Sunday 19 September 2021

Tico Pride: The Teatro Nacional

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The ceiling of the Teatro Nacional (National Theatre) is among the ten great ceilings around the world, according to USA Today.

The ceiling of Costa Rica’s premier theatre house located in the heart of San José, the country’s capital, stands out among ceilings like the: National Gallery of Victoria (Melbourne, Australia), Church of the Savior on the Spilled Blood (St. Petersburg, Russia), Strahov Monastery (Theology Hall Prague), Chicago Cultural Center (Chicago, US), Library of Congress (Washington DC, US), Sistine Chapel (Vatican City), Senso-ji Temple (Tokyo, Japan), The Residenz (Wurzburg, Germany), and, Blue Mosque (Istanbul).

Jennifer Tombaugh of international tour company Tauck, told USA Today this about the Teatro Nacional’s ceiling:

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[quote]”This lavish theater was one of the first buildings in Central America with electric lighting, but it’s most famous for its ceiling murals. One, a tribute to the country’s coffee and banana crops, is notable for technical errors. Painted by an Italian master who hadn’t visited, it shows coffee growing at sea level (it’s normally cultivated in the mountains). And the bananas? “They’re upside down,”[/quote]

The publication notes that the Costa Rican gem is one of the first buildings in Central America with electric lighting and also famous for its murals, among them paintings of coffee harvesting, Costa Rica’s major export. The theatre has a Renaissance architecture of the purest Neoclassical style, with marble from Italy. One of the curiosities of the works of art adorning the inside of the theatre, opened in 1987, is that of Italian painter, Aleardo Villa, who never visited Costa Rica.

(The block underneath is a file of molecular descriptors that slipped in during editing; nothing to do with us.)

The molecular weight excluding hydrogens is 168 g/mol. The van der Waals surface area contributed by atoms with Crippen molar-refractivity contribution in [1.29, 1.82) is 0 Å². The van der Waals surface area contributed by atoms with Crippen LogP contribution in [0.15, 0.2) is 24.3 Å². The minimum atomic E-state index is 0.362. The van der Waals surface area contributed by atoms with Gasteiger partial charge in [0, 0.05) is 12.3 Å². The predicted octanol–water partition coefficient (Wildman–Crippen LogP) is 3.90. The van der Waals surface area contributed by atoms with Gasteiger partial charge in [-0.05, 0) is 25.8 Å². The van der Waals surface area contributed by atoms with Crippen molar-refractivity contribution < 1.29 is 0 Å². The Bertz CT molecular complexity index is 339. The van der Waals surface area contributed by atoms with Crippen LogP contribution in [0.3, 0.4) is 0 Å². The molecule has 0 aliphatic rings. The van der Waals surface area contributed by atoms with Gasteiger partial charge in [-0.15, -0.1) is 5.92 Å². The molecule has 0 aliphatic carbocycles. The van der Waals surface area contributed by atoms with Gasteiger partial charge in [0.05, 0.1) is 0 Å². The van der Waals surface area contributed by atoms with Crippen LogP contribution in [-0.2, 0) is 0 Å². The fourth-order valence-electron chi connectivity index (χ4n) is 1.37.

According to the Teatro Nacional’s directore, Adriana Collado, the ceiling and the rest of the theatre, are given constant maintenance due to the large number of visitors.

Construction of the theatre began in 1891, and it opened to the public on 21 October 1897 with a performance of Johann Wolfgang von Goethe’s Faust, when San Jose’s population was only around 19,000 people. The theatre stood as a cultural asset of the country during a time when coffee exports were a source of its success.

Financing the construction was special coffee tax, then the principal export product. Later, one coffee planter begged the government to remove the export tax on his product and put it on rice and beans (also principal export products of the time).

Today, as well as having performances several times a week, the theatre is a tourist attraction. Performances by the National Symphonic Orchestra (NSO) take place as part of orchestra’s regular season, and include both Costa Rican and foreign composers.

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